I have noticed that a big issue has failed to be brought up, and this is financial implications. A recently released Hemophilia B gene therapy procedure costs an excess of $300,000 a year, leading to over $20 million a lifetime (1). How would anybody be able to use these procedures unless they were very wealthy. Also, if the wealthy are the only ones with access to this procedure, it will create a bigger separation between economic and social status. The wealthy would be able to enhance all of their basic traits, leading to a take over of the rich. This world is survival of the fittest, and in this case, the wealthy could be disease or sickness free versus the poor, who wouldn't have access to this procedure at all. Only the rich would survive creating an extreme separation between classes. With potential risks and a very high price, is gene therapy really worth it? Sure it may do all of these things, but in reality, how effective would it be if only the wealthy have access to it? The high price makes it so that normal everyday people wouldn't have access to it. You previously said that gene therapy could rid the world of disease, but at what cost? If we were to try to eradicate diseases, sicknesses, and disorders from everybody in the world, how would we come up with the money? That would mean $300,000 a year for some people who can barely pay for their bills and food, let alone their children! Gene therapy may seem like a good idea for some, but due to the sheer price of it, it is not effective, as the number of people with access to it is very little.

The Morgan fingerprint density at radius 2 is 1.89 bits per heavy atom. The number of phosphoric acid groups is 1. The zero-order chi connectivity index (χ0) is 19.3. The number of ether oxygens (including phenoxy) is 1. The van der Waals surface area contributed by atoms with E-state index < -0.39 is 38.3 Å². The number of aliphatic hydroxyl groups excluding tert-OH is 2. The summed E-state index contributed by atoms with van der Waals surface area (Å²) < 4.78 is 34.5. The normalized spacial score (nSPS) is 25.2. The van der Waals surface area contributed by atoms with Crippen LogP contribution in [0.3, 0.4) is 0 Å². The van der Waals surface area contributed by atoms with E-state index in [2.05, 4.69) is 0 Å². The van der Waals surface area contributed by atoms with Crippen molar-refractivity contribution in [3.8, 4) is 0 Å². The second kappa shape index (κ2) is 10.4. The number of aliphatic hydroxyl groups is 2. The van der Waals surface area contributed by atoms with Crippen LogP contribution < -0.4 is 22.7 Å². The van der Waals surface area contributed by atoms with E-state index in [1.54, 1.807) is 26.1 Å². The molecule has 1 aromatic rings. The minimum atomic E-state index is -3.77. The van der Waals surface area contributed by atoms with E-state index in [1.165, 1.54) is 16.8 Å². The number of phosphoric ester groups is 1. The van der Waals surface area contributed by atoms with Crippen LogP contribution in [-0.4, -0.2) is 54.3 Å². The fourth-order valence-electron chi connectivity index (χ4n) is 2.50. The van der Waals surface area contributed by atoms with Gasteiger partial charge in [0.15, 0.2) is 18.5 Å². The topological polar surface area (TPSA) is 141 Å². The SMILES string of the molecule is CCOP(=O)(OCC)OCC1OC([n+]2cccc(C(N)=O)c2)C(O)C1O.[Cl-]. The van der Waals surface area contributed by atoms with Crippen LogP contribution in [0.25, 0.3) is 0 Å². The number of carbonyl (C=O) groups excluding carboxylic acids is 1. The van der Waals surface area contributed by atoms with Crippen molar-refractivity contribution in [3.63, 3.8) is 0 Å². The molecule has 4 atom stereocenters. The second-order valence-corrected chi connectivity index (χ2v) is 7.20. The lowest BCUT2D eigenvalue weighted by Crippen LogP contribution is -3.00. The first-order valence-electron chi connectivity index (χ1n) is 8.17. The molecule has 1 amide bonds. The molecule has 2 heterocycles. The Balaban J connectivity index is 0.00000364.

(1) http://www.nytimes.com...
Alcaeus

Pro

I read the article you sourced your information off of. The lifetime cost of the treatment is due to the patients losing the cells that are treated with the gene therapy and monitoring costs for the patient. If the technology were to advance, the viruses could be directed to target the stem cells of certain organs, discarding the need to re-inject treatment into the patient after an amount of time. This would reduce the cost of the procedure and allow lower class people to have access to it. About the split gene therapy could create between the rich and the poor, many current procedures already cause this. Low class people cannot afford treatment for cancer, whereas upper class can; rich people can pay for expensive surgeries, both life saving and cosmetic, that poor cannot. The price may drive some away from it, but in a world of natural selection, the rich will live on anyway, while the poor will die. This is the ugly truth, and so measurements should be taken based off of this. As for the abuse, yes it can happen, but there is abuse in everything, and law enforcement was founded to take care of things like this.
Debate Round No. 5